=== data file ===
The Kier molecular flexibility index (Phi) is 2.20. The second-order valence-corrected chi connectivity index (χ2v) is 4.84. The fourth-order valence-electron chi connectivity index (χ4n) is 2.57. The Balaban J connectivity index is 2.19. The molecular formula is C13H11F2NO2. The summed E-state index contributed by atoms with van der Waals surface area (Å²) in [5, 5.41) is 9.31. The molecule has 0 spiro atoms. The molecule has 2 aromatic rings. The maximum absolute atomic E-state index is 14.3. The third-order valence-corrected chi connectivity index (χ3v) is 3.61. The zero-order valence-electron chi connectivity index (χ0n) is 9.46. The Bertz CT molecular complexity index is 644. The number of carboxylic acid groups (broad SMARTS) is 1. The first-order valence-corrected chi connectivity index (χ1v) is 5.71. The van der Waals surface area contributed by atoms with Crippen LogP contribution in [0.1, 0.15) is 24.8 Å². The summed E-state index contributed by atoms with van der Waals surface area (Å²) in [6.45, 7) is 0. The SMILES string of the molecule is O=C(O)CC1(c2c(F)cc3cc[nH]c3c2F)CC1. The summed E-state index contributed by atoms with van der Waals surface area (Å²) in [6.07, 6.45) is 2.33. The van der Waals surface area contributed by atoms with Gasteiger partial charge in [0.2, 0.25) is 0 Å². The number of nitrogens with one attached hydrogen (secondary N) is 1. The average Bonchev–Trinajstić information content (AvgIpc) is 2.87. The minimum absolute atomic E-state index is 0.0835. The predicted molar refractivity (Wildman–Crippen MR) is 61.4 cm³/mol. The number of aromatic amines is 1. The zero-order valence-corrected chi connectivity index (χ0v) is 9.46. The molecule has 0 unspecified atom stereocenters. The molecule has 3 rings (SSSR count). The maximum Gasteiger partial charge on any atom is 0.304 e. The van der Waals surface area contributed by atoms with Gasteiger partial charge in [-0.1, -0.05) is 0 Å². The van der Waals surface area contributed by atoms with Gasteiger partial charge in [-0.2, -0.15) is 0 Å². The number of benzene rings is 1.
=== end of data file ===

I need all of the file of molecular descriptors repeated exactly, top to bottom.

The Kier molecular flexibility index (Phi) is 2.20. The second-order valence-corrected chi connectivity index (χ2v) is 4.84. The fourth-order valence-electron chi connectivity index (χ4n) is 2.57. The Balaban J connectivity index is 2.19. The molecular formula is C13H11F2NO2. The summed E-state index contributed by atoms with van der Waals surface area (Å²) in [5, 5.41) is 9.31. The molecule has 0 spiro atoms. The molecule has 2 aromatic rings. The maximum absolute atomic E-state index is 14.3. The third-order valence-corrected chi connectivity index (χ3v) is 3.61. The zero-order valence-electron chi connectivity index (χ0n) is 9.46. The Bertz CT molecular complexity index is 644. The number of carboxylic acid groups (broad SMARTS) is 1. The first-order valence-corrected chi connectivity index (χ1v) is 5.71. The van der Waals surface area contributed by atoms with Crippen LogP contribution in [0.1, 0.15) is 24.8 Å². The summed E-state index contributed by atoms with van der Waals surface area (Å²) in [6.45, 7) is 0. The SMILES string of the molecule is O=C(O)CC1(c2c(F)cc3cc[nH]c3c2F)CC1. The summed E-state index contributed by atoms with van der Waals surface area (Å²) in [6.07, 6.45) is 2.33. The van der Waals surface area contributed by atoms with Gasteiger partial charge in [0.2, 0.25) is 0 Å². The number of nitrogens with one attached hydrogen (secondary N) is 1. The average Bonchev–Trinajstić information content (AvgIpc) is 2.87. The minimum absolute atomic E-state index is 0.0835. The predicted molar refractivity (Wildman–Crippen MR) is 61.4 cm³/mol. The number of aromatic amines is 1. The zero-order valence-corrected chi connectivity index (χ0v) is 9.46. The molecule has 0 unspecified atom stereocenters. The molecule has 3 rings (SSSR count). The maximum Gasteiger partial charge on any atom is 0.304 e. The van der Waals surface area contributed by atoms with Gasteiger partial charge in [-0.1, -0.05) is 0 Å². The van der Waals surface area contributed by atoms with Gasteiger partial charge in [-0.2, -0.15) is 0 Å². The number of benzene rings is 1.